The Vagus Nerve and Autonomic Dysregulation

The parasympathetic nervous system (PNS) is one part of the ANS. In some states, the PNS is not stimulated enough, as seen in some people with dysautonomia (or autonomic dysregulation). To learn more about the ANS, please click here. To learn more about dysautonomia, please click here.

Quick ANS Review

The Autonomic Nervous System (ANS) is a network of nerves in our brain and spinal cord. The ANS is made up on the symathetic and parasympathetic nervous systems, also referred to as the SNS and  PNS.

The SNS controls more active responses (heart rate, blood pressure, muscle activation) where as the PNS controls more restful responses (sleep, digestion).

The image below depicts the breakdown of the ANS.

AUTONOMIC NERVOUS SYSTEM

The Vagus Nerve and the PNS

We have billions of nerves in our bodies, we have a special 12 called the cranial nerves. The vagus nerve is one of those (CN 10). It is very important for controlling heart, lung and digestive tract function.

Clinical trials have shown vagal nerve stimulation is key to improving the balance of the autonomic nervous system.

If you have autonomic dysregulation, you should do what you can to stimulate the vagus nerve. Th vagus nerve is one of the key nerves stimulating the PNS.

AUTONOMIC NERVOUS SYSTEM (1)

The Vagus Nerve’s Effect is System Wide

Clinical trials show vagal nerve stimulation is key to improving the balance of the Autonomic nervous system [1]. In the past, elective stimulation was used by implanting devices. Those were known to be effective for epilepsy and depression [4]. Now, non-invasive devices and methods are being considered [4].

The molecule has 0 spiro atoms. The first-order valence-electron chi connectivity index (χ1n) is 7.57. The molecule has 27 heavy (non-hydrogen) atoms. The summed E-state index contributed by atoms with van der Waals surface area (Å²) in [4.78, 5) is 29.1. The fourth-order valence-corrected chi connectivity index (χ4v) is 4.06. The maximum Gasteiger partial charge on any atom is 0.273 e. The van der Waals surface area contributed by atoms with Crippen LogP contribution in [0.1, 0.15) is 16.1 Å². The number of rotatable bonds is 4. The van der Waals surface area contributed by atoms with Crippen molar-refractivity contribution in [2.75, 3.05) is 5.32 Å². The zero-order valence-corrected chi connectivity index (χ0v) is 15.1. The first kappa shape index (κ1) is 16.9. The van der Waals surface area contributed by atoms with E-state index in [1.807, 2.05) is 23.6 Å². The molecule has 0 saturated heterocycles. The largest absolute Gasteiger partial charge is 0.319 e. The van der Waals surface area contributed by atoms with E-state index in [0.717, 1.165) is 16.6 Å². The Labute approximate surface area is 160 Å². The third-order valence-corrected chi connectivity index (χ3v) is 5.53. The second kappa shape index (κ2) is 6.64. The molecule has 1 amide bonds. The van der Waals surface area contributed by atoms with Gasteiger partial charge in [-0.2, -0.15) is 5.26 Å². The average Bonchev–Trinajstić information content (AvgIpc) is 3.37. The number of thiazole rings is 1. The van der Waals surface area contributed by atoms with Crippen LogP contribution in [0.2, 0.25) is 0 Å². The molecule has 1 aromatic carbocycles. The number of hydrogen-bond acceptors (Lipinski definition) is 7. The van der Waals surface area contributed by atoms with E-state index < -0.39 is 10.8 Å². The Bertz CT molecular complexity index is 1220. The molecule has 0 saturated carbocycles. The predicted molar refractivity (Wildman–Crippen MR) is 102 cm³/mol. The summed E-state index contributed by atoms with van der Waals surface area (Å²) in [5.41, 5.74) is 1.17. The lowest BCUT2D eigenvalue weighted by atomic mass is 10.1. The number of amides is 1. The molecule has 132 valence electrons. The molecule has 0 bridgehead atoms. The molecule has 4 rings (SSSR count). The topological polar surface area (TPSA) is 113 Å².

Stimulating the vagus nerve has been beneficial for a wide range of complaints: from chronic inflammatory disorders, sepsis, lung injury, rheumatoid arthritis, diabetes, migraines, fibromyalgia, depression, autoimmune disease [4] and increasing gut function (producing digestive juices).

Factors Known to Stimulate the Vagus Nerve

  • Cold therapy [5]
  • Deep breathing[6], slow breathing: 5-6 breaths per minute
  • Singing, chanting, humming [6]
  • Sleep on right side: increases heart rate variability and vagal activity [12]
  • Meditation [8]
  • Tai Chi – increases heart rate variability and therefore vagus activation [13]
  • Gargling [8]
  • Tongue depressors (gag reflux stimulates the vagus nerve)
  • Exercise [11]
  • Laughter [9]
  • Coughing, tensing the somach, bearing down: this stimulates the vagus nerve
  • Chewing gum (CCK) activates vagal impulses in the brain [18]
  • Massage[7]
  • Yoga[7]
  • Probiotics: stimulate GABA changes mediated by vagus nerve[10]
  • Sea food (EPA and DHA)[14]
  • Zinc [15]
  • Acupuncture [16], ear acupuncture [17]
  • 5-HTP (serotonin): various receptors, can stimulate vagus nerve
  • Fiber (GLP-1): GLP-1 is a satiating hormone, stimulates vagus impulses to the brain. Slows stomach emptying of your stomach and makes you feel fuller.

Stimulating the Vagus Nerve is Free

If you look at the list above, most of those things are completely free. And the rest of the things are inexpensive.

Incorporate as many of these things into your daily routine, with the guidance of a naturpath.

Summary

Autonomic dysregulation is when balance is lost between sympathetic drive and parasympathetic drive. To stimulate the Parasympathetic nervous system, we want to activate the vagus nerve – one of the major nerves feeding this system.

Try these techniques and supplements (with guidance from your doctor) and please let me know how they work!

References

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